1968 Canada changed its rules to allow deserters from foreign armies to received landed immigrant status.  This opened the door to status for US citizens opposed to participating in the Vietnam War.  Over the following years, tens of thousands of war resisters are estimated to have fled to Canada (no exact figures are available as they were not accepted under any specific program).
1968 Warsaw Pact troops enter Czechoslovakia. 10,975 Czechs entered Canada between August 20, 1968 and March 1, 1969. According to the departmental annual report, “[m]any Canadian organizations, universities and provincial and municipal agencies assisted in the settlement of the refugees. Without this surge of public and private cooperation, the task would have been immeasurably more difficult”.
4 June 1969 Canada acceded to the 1951 Convention Relating to the Status of Refugees and the 1967 Protocol. The occasion was barely noticed and went unreported in the media.
1970 Canada welcomed a group of Tibetan refugees, among the first non-European refugees resettled to Canada.
1970 The government issued a “Guideline for Determination of Eligibility for Refugee Status” for use by immigration officers selecting refugees overseas.


One of several organizations helping Hungarian refugees resettle to third countries. 1956. © UN 56817


“By the 1970’s it was widely held that Canada was then and always had been a haven for the oppressed. In retrospect the public imagination turned a select series of economically beneficial refugee resettlement programs into a massive and longstanding Canadian humanitarian resolve on behalf of refugees.” Harold Troper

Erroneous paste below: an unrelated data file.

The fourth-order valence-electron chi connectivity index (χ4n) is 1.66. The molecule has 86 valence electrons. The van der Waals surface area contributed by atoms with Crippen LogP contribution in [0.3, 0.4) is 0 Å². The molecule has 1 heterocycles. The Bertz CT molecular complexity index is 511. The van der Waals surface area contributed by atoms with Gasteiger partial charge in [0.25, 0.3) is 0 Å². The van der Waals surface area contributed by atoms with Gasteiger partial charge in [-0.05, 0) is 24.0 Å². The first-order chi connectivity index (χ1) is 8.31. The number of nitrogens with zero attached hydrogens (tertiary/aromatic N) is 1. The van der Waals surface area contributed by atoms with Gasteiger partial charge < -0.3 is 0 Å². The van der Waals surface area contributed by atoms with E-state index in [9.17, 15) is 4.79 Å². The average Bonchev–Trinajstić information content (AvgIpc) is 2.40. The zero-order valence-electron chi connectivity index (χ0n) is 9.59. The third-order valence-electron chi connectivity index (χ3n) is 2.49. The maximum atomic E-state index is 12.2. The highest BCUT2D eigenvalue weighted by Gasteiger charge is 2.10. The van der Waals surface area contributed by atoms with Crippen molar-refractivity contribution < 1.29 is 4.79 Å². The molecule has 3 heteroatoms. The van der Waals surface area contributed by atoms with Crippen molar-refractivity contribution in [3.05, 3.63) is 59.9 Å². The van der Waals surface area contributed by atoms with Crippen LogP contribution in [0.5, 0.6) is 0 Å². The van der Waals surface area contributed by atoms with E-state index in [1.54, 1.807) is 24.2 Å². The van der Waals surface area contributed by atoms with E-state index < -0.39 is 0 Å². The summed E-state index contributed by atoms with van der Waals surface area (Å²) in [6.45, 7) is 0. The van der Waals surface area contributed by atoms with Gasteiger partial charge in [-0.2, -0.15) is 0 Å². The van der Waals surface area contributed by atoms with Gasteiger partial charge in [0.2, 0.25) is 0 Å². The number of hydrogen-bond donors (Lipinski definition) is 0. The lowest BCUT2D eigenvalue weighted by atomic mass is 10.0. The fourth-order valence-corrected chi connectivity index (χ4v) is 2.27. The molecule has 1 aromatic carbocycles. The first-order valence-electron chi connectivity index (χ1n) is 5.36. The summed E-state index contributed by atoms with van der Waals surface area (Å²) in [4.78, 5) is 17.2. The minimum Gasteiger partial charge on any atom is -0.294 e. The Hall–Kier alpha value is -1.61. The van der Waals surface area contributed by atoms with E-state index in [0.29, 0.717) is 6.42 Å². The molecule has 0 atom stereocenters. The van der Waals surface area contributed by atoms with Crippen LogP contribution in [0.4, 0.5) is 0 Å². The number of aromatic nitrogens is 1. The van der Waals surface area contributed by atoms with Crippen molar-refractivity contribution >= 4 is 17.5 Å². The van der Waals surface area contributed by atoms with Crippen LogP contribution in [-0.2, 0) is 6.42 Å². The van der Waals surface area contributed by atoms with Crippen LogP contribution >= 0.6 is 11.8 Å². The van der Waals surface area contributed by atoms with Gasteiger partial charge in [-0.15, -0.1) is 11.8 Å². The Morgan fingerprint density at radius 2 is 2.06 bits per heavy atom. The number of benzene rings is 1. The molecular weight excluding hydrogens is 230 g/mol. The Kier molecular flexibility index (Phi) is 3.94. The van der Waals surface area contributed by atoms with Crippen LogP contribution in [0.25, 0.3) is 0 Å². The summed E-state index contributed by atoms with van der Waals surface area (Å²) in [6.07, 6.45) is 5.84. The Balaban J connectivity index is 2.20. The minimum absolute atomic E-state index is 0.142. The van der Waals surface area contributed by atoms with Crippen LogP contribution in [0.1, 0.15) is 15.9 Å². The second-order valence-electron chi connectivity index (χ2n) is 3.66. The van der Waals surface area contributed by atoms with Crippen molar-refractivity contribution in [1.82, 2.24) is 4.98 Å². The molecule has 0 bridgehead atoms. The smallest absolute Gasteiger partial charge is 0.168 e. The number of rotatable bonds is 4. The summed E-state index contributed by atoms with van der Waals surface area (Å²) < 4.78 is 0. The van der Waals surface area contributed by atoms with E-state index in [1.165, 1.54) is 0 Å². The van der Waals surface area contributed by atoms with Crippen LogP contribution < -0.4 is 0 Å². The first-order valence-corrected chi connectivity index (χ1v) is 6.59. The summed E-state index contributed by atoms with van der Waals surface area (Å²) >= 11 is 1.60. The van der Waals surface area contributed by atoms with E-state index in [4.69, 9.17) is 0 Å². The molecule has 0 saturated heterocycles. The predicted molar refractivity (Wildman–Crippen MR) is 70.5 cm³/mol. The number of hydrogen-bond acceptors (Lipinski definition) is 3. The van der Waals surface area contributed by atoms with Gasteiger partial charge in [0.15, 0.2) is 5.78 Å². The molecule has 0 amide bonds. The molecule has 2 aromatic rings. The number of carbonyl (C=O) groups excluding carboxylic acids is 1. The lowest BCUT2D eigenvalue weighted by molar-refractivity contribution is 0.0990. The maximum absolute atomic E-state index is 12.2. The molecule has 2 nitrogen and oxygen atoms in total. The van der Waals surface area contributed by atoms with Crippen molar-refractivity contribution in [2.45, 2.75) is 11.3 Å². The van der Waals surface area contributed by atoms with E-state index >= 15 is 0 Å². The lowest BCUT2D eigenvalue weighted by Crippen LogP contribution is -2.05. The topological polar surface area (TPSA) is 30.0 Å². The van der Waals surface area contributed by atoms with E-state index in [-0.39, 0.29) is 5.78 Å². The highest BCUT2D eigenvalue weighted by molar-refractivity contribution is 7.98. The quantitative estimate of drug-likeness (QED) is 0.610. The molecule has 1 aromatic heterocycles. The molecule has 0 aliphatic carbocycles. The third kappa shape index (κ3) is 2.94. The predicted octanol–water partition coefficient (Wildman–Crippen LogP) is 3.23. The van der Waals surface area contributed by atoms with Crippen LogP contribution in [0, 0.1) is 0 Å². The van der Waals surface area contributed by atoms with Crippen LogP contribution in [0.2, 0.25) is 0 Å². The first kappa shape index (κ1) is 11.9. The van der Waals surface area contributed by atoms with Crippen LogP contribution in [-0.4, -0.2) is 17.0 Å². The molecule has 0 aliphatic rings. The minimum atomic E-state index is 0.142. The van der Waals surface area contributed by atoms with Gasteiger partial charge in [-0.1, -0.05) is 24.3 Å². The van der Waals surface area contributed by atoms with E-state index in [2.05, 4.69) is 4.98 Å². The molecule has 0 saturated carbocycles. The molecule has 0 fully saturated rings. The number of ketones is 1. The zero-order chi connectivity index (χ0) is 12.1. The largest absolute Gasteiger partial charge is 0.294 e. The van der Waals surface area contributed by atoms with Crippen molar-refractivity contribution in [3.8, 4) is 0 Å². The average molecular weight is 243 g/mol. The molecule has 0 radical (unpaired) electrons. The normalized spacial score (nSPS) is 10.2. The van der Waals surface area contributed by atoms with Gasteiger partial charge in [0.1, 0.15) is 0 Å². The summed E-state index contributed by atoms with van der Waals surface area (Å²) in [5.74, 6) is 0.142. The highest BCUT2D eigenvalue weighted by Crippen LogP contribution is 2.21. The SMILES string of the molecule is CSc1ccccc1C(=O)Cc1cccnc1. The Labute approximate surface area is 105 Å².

1972 The Ugandan president announced that Ugandan Asians would be expelled. Canada responded swiftly, setting up an office in Kampala.  At first the government insisted that the applicants meet the usual immigration criteria, but later requirements were somewhat relaxed. By the end of 1973, more than 7,000 Ugandan Asians had arrived, of whom 4,420 came in specially chartered flights.
1973 The Immigration Appeal Board Act was amended, abolishing the universal right of appeal from a deportation order.  Among those allowed to appeal were “bona fide refugees”.
1973 Allende’s government in Chile was overthrown. Groups in Canada, particularly the churches, urged the government to offer protection to those being persecuted, but the Canadian response was slow and reluctant (long delays in security screenings were a particular problem). Critics charged that the lukewarm Canadian response was ideologically driven. By February 1975, 1,188 refugees from Chile had arrived in Canada.
1976 The new Immigration Act was tabled.  This was the first Canadian immigration legislation to recognize refugees as a special class of immigrants.  Among its objectives, the Act was to “fulfil Canada’s international legal obligations with respect to refugees and to uphold its humanitarian tradition with respect to the displaced and the persecuted.”  The Act entrenched the definition of a Convention refugee, created a refugee determination system (decisions made by the Refugee Status Advisory Committee – RSAC), provided for admission on humanitarian grounds of designated classes and enabled the private sponsorship of refugees.  The Act came into force April 1978.